Hampton University: “Our Model is No Wrong Doors”

“Education is the key to opportunity. But it doesn’t always have to be textbook education. At Virginia Workforce Innovation and Entrepreneurship Center at Hampton University, our model is ‘no wrong doors’,” said Dr. Evans. 

For Hampton University, this means providing learners with the skills and resources needed to succeed in today’s economy, with some doors leading to traditional classroom learning and others leading to nontraditional education opportunities.

In September 2020, the U.S. Department of Education awarded Hampton University a grant to establish the Virginia Workforce Innovation and Entrepreneurship Center (VWIEC), a statewide small business incubator project. VWIEC expands the capability and capacity of Virginia’s current and aspiring entrepreneurs to aid with economic recovery in the wake of the COVID-19 pandemic.

To break down the barriers to entrepreneurship for many individuals, particularly for those from underrepresented communities, VWIEC provides free courses, mentors, and certifications. In addition, the program also focuses on soft skills to provide people new to entrepreneurial environments with the context they need to succeed.

VWIEC also partners closely with the state of Virginia’s Workforce Board. By meeting weekly with the Workforce Board, Dr. Evans and her colleague, Dr. Kermit Crawford, are able to tap into resources across the state, identify gaps, and create a directory that people can access to get more resources. “Our mission is to fill gaps, rather than duplicating,” Dr. Evans said.

Over the next three years, VWIEC aims to support 3,000 people across Virginia who were impacted by the COVID-19 pandemic, providing education, credentials, and resources to pursue their entrepreneurial goals.

Technology to Support Evolving Education Models

As institutions rethink their models to meet the holistic needs of their communities and prepare learners for a changing workforce, technology can play an important role in both institution and learner success. Technology solutions like Education Cloud can help institutions meet the evolving needs of campus communities and support holistic wellbeing for their students and staff.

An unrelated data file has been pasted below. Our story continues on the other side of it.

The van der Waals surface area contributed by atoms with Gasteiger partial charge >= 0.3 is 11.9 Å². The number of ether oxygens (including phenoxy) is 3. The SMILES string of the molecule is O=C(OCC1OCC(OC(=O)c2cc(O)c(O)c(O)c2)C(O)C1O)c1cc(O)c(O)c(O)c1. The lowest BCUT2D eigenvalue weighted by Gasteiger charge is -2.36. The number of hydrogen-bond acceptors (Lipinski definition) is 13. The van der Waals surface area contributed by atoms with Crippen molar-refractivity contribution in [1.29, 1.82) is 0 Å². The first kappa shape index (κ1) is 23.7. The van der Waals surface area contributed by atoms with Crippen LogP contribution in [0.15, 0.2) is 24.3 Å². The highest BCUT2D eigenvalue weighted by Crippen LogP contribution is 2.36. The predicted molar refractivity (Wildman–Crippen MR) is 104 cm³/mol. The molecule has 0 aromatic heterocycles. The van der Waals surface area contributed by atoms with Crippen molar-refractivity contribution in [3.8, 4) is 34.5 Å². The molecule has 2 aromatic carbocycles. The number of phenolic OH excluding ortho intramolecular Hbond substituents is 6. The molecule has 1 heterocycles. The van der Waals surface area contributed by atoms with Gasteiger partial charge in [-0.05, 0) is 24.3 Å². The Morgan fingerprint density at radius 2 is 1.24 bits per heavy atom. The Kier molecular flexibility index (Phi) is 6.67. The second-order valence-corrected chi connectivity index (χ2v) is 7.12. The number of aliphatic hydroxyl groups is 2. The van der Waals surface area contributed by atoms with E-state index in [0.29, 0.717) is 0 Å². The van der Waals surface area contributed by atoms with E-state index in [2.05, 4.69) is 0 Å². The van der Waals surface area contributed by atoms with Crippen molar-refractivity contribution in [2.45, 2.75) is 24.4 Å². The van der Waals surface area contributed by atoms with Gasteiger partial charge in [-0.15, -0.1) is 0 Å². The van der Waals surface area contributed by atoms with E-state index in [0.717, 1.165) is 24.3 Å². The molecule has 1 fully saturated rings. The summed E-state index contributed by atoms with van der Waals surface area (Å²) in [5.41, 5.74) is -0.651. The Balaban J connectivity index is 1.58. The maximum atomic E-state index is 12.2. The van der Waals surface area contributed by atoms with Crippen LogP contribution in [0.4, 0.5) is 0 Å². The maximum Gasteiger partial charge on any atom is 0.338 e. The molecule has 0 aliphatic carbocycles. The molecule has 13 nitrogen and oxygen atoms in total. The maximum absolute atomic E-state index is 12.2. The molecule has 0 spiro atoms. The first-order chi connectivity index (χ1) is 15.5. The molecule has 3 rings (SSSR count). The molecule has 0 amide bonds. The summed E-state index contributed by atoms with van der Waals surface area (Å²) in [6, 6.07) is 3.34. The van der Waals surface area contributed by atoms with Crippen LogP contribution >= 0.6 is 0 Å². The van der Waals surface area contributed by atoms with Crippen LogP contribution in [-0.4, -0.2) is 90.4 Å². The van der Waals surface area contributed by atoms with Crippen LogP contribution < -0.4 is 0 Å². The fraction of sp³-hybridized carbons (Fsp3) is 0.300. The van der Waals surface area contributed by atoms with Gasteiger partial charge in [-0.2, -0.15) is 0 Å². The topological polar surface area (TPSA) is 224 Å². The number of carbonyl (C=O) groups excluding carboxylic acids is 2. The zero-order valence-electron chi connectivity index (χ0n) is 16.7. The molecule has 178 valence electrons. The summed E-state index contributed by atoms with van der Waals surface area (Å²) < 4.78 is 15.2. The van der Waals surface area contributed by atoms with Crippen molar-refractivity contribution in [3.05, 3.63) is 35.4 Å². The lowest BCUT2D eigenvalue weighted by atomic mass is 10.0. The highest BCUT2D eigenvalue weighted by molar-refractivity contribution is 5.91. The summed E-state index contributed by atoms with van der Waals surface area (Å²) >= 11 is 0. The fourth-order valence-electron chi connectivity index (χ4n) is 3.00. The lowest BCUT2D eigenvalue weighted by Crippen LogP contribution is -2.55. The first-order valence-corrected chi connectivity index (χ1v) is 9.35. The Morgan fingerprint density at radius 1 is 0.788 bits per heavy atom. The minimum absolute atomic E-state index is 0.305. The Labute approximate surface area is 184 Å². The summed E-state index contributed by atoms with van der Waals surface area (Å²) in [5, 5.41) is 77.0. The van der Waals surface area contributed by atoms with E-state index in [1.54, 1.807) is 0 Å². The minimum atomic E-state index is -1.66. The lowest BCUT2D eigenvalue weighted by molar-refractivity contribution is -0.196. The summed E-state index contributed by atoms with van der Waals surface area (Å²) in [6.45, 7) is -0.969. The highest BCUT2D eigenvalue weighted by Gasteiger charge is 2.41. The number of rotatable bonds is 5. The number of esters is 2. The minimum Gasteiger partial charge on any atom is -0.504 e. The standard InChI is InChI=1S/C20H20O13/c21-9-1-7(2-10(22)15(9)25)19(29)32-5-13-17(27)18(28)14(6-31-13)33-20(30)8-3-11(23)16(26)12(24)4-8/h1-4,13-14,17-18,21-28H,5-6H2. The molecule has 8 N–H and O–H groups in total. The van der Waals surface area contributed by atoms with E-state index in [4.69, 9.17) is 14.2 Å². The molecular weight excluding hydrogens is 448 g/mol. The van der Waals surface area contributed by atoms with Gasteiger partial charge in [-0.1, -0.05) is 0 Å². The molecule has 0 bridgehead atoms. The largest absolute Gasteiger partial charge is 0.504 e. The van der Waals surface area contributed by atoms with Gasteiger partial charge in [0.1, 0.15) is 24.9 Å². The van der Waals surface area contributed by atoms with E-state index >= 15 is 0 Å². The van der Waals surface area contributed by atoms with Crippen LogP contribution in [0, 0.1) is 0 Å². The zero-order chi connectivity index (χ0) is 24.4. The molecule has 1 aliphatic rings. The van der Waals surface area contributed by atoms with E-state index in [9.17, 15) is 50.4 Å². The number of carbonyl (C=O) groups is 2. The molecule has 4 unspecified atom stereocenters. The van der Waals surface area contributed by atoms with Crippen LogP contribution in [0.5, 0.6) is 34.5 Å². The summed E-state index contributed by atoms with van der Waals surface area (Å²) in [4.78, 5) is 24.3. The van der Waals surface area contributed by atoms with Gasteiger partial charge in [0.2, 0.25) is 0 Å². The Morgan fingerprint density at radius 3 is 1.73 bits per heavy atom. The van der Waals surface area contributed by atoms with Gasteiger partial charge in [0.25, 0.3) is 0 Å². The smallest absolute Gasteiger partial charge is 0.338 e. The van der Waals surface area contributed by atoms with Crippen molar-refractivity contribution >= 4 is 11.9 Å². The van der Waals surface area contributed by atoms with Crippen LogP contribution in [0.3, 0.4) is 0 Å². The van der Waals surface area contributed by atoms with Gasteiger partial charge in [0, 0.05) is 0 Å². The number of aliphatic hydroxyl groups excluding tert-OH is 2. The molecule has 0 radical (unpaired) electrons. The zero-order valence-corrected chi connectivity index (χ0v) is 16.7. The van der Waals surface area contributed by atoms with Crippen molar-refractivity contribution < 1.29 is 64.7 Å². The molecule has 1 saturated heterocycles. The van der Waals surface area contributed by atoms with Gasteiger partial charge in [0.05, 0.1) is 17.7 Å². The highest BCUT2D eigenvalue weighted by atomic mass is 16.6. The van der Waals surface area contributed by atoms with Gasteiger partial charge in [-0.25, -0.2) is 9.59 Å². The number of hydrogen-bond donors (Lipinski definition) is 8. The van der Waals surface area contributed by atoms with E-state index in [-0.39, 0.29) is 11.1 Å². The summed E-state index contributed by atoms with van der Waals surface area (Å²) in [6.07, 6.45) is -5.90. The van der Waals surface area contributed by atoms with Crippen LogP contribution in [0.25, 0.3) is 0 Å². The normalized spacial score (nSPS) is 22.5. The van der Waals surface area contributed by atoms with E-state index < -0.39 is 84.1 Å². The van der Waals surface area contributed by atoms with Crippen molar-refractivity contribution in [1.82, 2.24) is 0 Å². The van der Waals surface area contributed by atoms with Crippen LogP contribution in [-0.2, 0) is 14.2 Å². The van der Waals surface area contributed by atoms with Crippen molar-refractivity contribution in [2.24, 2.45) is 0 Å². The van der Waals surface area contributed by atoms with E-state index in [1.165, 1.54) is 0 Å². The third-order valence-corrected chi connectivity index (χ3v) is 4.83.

Register for Education Summit on June 16 to join the conversation on driving equity in education together.

About the Authors

Amy Guterman, Director for Impact Labs
Amy Guterman, Director for Impact Labs
Director for Impact Labs

Amy believes in the power of human-centered design and technology to create positive change in the world. Her career has centered on using design thinking for social impact, tackling challenges that range from reducing violence in Chicago to improving health information systems in low to moderate income countries. Her work has been featured in publications such as FastCo, Wired, and Design Observer and recognized internationally by the Bill & Melinda Gates Foundation.


Dr. Beatriz Joseph, Vice Chancellor of Student Success, Dallas College   Dallas College logo
Dr. Beatriz Joseph
Vice Chancellor of Student Success, Dallas College

Beatriz is the Vice Chancellor of Student Success for Dallas College. She has most recently served as the 10th president of Mountain View College. With more than 25 years of higher education experience, her role as a champion for accessible and affordable education for a diverse student population is unparalleled.


Dr. Glenda Evans, Assistant Professor & Chair of the Department of Business Administration, Hampton University   Dallas College logo
Dr. Glenda Evans
Assistant Professor & Chair of the Department of Business Administration, Hampton University

Glenda serves as Chair of the Department of Business Administration in the School of Business at Hampton University. She’s been at Hampton University for seven years following a career as an accountant for 15 years prior. She’s served in the public, private, and government sectors.